Notwithstanding Absalom had drawn away so many, David had still some faithful friends left, who were determined to support him in every extremity.
It is supposed that the Philistines, having heard of Absalom's rebellion, had resolved to take that opportunity
Delany's Life of David,
of freeing themselves from their subjection to Israel; and for that purpose had driven out all those who favoured David's government, amongst whom was Ittai and his followers, whose arrival was very providential for David at this juncture; though they were by birth Philistines of Gath, it is imagined they were proselytes to the true religion.
David would not presume to have the Ark carried before him, when he was sensible he was suffering the chastisement of the LORD; for this reason he sent back the priests, after having settled the means of carrying on a correspondence with them.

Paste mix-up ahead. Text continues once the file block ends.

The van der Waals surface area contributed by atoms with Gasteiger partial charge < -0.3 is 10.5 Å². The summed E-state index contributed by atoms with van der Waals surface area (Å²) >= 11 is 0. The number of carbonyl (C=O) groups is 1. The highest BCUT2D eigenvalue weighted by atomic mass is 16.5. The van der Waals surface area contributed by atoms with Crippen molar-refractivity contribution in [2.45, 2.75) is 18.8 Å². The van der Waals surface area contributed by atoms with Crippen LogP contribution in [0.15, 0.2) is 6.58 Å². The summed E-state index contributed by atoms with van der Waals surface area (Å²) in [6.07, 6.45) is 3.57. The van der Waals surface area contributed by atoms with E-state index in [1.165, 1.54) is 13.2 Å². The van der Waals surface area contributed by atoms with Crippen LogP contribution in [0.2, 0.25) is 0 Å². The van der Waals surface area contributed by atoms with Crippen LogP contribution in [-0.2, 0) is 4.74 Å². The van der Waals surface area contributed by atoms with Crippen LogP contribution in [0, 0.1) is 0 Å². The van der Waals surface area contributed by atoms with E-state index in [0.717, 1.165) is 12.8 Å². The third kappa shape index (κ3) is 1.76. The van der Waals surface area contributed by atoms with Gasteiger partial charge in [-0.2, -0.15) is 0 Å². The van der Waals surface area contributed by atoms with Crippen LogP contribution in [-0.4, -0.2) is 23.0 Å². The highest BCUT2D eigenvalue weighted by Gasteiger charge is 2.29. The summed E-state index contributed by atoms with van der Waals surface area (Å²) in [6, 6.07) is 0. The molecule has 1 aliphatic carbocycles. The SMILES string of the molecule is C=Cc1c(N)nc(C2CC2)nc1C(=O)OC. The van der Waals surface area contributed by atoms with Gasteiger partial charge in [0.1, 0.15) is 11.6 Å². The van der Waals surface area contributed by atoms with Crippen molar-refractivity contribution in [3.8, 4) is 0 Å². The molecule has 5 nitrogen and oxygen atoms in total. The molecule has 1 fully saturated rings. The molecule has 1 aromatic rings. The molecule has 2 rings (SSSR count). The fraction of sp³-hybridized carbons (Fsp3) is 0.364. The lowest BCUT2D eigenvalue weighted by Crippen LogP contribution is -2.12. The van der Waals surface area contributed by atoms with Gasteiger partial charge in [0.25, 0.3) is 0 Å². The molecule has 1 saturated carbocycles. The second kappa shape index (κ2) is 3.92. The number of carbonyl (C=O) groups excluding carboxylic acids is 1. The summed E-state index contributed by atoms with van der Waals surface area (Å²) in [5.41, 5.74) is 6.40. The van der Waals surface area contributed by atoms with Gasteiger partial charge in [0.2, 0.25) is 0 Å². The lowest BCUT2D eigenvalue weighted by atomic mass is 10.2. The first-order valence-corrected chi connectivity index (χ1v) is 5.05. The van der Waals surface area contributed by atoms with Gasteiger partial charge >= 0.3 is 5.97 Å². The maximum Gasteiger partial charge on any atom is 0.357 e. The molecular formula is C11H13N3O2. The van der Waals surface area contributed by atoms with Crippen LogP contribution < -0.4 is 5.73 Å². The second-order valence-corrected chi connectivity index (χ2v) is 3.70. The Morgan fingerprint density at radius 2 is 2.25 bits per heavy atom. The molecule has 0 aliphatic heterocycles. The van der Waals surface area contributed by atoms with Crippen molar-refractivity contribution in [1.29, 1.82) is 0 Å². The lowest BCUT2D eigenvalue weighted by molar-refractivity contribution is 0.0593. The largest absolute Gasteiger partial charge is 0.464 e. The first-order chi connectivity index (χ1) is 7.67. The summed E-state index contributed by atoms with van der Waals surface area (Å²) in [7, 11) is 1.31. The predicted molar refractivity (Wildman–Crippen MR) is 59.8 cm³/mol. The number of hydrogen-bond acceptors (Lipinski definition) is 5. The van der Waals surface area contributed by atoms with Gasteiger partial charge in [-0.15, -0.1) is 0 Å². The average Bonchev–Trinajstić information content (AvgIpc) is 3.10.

No wonder that the people wept at such an affecting sight, for the bare relation of it must raise painful emotions in the mind of every reader. Let us suppose that we behold a king, venerable for his years and victories, renowned for wisdom and piety, and honoured as a prophet of the LORD, reduced to such distress, that he was forced to flee from the city which he had built and fortified, to seek shelter in a desert, whilst a whole country loudly lamented his fate!
AND David went up by the ascent of mount Olivet, and wept as he went up, and had his head covered, and he went barefoot: and all the people that was with him, covered every man his head, and they went up, weeping as they went up.
And one told David, saying, Ahithophel is among the conspirators with Absalom. And David said, O VOL. III.